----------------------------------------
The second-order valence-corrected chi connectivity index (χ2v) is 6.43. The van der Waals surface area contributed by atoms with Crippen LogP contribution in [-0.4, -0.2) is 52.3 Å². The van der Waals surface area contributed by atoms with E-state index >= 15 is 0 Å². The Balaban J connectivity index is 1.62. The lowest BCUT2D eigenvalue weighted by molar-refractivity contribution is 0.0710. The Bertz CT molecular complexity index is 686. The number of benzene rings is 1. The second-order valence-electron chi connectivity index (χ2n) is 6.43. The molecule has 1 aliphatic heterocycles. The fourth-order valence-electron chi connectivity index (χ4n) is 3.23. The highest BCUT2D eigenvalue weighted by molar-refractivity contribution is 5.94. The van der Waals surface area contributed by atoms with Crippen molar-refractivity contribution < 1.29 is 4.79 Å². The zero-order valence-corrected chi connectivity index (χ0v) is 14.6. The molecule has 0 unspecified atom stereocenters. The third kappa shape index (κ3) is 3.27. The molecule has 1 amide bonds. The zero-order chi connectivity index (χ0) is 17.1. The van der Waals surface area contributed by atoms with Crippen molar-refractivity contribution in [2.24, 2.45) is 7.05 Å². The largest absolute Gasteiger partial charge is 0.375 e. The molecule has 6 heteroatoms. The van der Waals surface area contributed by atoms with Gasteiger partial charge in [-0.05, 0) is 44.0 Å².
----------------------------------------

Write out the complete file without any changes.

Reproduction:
The second-order valence-corrected chi connectivity index (χ2v) is 6.43. The van der Waals surface area contributed by atoms with Crippen LogP contribution in [-0.4, -0.2) is 52.3 Å². The van der Waals surface area contributed by atoms with E-state index >= 15 is 0 Å². The Balaban J connectivity index is 1.62. The lowest BCUT2D eigenvalue weighted by molar-refractivity contribution is 0.0710. The Bertz CT molecular complexity index is 686. The number of benzene rings is 1. The second-order valence-electron chi connectivity index (χ2n) is 6.43. The molecule has 1 aliphatic heterocycles. The fourth-order valence-electron chi connectivity index (χ4n) is 3.23. The highest BCUT2D eigenvalue weighted by molar-refractivity contribution is 5.94. The van der Waals surface area contributed by atoms with Crippen molar-refractivity contribution < 1.29 is 4.79 Å². The zero-order valence-corrected chi connectivity index (χ0v) is 14.6. The molecule has 0 unspecified atom stereocenters. The third kappa shape index (κ3) is 3.27. The molecule has 1 amide bonds. The zero-order chi connectivity index (χ0) is 17.1. The van der Waals surface area contributed by atoms with Crippen molar-refractivity contribution in [2.24, 2.45) is 7.05 Å². The largest absolute Gasteiger partial charge is 0.375 e. The molecule has 6 heteroatoms. The van der Waals surface area contributed by atoms with Gasteiger partial charge in [-0.05, 0) is 44.0 Å².